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Broadcast News


Broadcast News
After winning twin Oscars for directing and writing Terms of Endearment, James L. Brooks followed up with the lavishly mounted Broadcast News, a long-winded, but fairly engaging romantic comedy that is rich with the colorful and offbeat dialogue we expect from Brooks, but it tries to encompass a little too much and goes on a little too long.

The 1987 film is set in contemporary Washington DC where we meet a quirky, control freak news producer named Jane, played by Oscar winner Holly Hunter, who is not happy with the trend that television news is becoming more concerned with entertainment than information. Jane finds herself involved with two different men who represent both sides of the controversy: Tom (Oscar winner William Hurt) is a pretty boy reporter who has never really had to work very hard for everything he's achieved and when it comes down to it, is no Rhodes scholar. Aaron (Albert Brooks) is brilliant, talented, an encyclopedia of current events, and is Jane's best friend, who also happens to be madly in love with her.

Basically what we have here is your basic movie romantic triangle, but with James L. Brooks in the driver's seat, we know right away there is going to be nothing basic about what happens. As expected, Brooks puts his own spin on these three classic characters that we've all seen a million times before, but the originality they are given here is quite refreshing. We fall in love with the Tom character right away because unlike most characters of his ilk, Tom is more than aware that he he has skated by on his looks, but has the passion to be better at his job. We love Aaron because even though he is the smartest character in the movie, we still feel bad for him because we know that he would probably trade his brilliance for Tom's looks in a minute, especially because they're luring Jane away from him.

And as always with the apex of a romantic triangle, it turns out that Jane is not seeing either of these men for what they really are. She is in complete denial about the fact that she is drawn to Tom's looks and feigns ignorance regarding Aaron's feelings for her even though she is totally aware of how he feels and this is where the control freak in the character comes in, symbolized throughout the story with Jane giving directions to drivers every time she has to take a taxi. What I love that Brooks does with these characters is that he makes all three characters so likable that we're not sure if we really want to see this triangle resolve itself.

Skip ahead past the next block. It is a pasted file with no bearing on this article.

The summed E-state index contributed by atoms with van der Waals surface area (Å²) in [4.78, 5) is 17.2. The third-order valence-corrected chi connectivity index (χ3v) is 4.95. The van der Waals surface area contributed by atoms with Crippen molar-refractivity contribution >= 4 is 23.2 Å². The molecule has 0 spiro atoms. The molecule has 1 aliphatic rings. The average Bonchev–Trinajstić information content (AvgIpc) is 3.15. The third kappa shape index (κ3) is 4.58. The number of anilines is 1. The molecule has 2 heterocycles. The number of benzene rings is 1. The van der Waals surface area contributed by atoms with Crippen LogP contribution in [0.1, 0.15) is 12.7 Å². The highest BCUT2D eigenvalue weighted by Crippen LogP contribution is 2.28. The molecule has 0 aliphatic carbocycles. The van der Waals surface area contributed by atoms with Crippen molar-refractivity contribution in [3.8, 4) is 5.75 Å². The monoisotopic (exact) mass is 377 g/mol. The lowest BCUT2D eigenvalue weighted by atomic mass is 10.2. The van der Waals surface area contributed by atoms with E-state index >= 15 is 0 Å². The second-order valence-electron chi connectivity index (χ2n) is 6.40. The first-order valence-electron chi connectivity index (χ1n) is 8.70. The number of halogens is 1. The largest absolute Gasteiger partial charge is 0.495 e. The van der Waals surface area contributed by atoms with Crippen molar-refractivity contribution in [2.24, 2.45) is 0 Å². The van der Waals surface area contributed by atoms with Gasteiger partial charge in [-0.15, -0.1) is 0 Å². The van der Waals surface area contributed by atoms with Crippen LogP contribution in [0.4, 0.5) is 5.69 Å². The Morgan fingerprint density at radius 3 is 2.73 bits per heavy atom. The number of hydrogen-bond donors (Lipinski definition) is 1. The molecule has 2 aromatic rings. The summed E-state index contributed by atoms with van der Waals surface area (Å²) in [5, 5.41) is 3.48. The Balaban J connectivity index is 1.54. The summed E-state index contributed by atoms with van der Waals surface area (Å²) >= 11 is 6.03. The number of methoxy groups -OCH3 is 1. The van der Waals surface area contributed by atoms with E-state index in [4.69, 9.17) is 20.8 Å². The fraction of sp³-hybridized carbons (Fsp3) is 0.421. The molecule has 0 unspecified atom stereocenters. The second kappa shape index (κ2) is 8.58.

I also love that Tom and Aaron are both big enough to admit when they need each other. Loved when Aaron got his first chance to anchor the weekend news and he asked Tom for advice in being on the air. The scene where Aaron does the weekend broadcast and can't stop sweating is fall on the floor funny. Unfortunately, the subplot about the 24 million dollar budget cut causing the firing of half the staff just slows the film down. When the story stays focused on our principals, it's a lot of fun.

The film received seven Oscar nominations including Best Picture and nominations for all three leads, with standout work from Brooks, brilliant in one of the few performances where he is being written and directed by someone else. There's also a glorified cameo by Jack Nicholson, who won an Oscar for Terms of Endearment, as the no-nonsense anchorman who stays above all the behind the scenes tension. It's not as good as Terms of Endearment, but Brooks does put his very special stamp on this story, giving it a freshness that doesn't quite sustain its length.